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IMMIGRATION

Hungary’s anti-migrant decision ‘unacceptable’

Austria has slammed Hungary’s decision to suspend a key EU rule that says it must take back asylum seekers who first enter Hungary but travel onto other countries - and warned of "negative" consequences.

Hungary's anti-migrant decision 'unacceptable'
Photo: UNHCR

“Austria cannot tolerate that,” Foreign Minister Sebastian Kurz told his Hungarian counterpart Peter Szijjarto, a day after Budapest announced it was opting out of the Dublin Regulation. 

Hungary has said that it is overburdened by illegal immigration – more than 60,000 people have entered the country illegally this year, according to government officials.

Many try to continue on to other European states but under the EU's Dublin Regulation those countries can return asylum seekers to Hungary to have their application processed there.

Just days ago Hungary announced it would erect a border fence against migrants.

Kurz said it was “unacceptable” that a neighbouring country should suspend the core principle for handling asylum claims in the EU.

Speaking to Szijjarto on Tuesday evening, he said that he warned him that Hungary’s decision will have “negative consequences”.

The EU has called on the Hungarian government to immediately clarify its position.

“We all wish for a European solution, but we need to protect Hungarian interests and our population,” a spokesman for the Hungarian government told Austrian media.

Austria is the country most affected by Budapest's move, with most of the migrants on its territory arriving either from Hungary or Italy.

IMMIGRATION

‘Discrimination’: Austria’s benefit cuts for immigrants ‘go against free movement’

Benefit cuts imposed by Austria on immigrants whose children live in their country of origin contradict EU law becasue they constitute "discrimination on the ground of nationality", a legal adviser at the bloc's top court said on Thursday.

A picture of the sign and logo of the Court of Justice of the European Union in Luxembourg
A picture of the sign and logo of the Court of Justice of the European Union in Luxembourg on January 13, 2020. (Photo by JOHN THYS / AFP)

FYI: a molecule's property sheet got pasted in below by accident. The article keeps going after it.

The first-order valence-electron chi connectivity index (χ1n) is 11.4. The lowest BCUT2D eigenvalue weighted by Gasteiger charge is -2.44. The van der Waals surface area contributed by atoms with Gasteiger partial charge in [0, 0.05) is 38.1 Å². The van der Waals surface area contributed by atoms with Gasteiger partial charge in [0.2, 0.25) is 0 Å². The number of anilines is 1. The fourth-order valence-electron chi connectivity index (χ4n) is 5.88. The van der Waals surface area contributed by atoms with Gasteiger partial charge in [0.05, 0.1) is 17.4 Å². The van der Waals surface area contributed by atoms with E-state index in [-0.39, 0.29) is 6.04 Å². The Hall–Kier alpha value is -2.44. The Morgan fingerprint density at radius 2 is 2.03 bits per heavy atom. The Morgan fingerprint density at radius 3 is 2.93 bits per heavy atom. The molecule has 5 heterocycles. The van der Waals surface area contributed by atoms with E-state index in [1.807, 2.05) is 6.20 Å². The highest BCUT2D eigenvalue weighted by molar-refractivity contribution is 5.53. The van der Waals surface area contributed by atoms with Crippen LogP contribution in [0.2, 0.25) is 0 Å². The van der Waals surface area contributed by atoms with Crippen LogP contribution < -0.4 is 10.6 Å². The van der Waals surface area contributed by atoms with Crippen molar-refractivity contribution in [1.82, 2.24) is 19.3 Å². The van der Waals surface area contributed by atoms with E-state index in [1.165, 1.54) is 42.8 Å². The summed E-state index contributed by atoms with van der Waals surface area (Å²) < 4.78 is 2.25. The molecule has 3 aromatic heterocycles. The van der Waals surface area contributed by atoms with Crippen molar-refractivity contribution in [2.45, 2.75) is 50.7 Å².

The opinion is the latest legal hitch to befall a series of measures — imposed by a previous government that included the far-right — which sought to restrict benefit payments to foreigners.

Richard de la Tour, advocate general of the Court of Justice of the European Union (CJEU), said the cuts to child benefits constituted “an infringement of the right of free movement conferred on EU citizens”.

The specific case relates to reforms that came into effect in 2019 which indexed child benefits according to where the recipient’s children live.

This meant reduced payments for tens of thousands of eastern Europeans who work in Austria — notably in the care sector — but whose children remain in their countries of origin.

The advocate general’s advice is not binding on the court but it is seen as influential.

De la Tour found that the cuts were “indirect discrimination on the ground of nationality which is permissible only if it is objectively justified”, and that Austria had failed to do so.

They contravened the principle that “if a migrant worker pays social contributions and taxes in a member state, he or she must be able to benefit from the same allowances as nationals of that state”, he added.

In 2020 the European Commission, supported by six eastern member states, brought an action before the CJEU claiming Austria was “failing to fulfil its obligations”.

Former Austrian Chancellor Sebastian Kurz had said he hoped the cuts would save 114 million euros ($130 million) a year but in 2019 they recouped 62 million euros.

The former coalition also introduced benefit cuts for immigrants who failed to reach a certain level of German, but those measures were subsequently overturned by the Austrian courts.

The government that introduced in the cuts was brought down in a corruption scandal in May 2019.

It included the centre-right Austrian People’s Party (OeVP), which is still the senior partner in the current government.

However their current coalition partners, the Greens, opposed the benefit cuts at the time.

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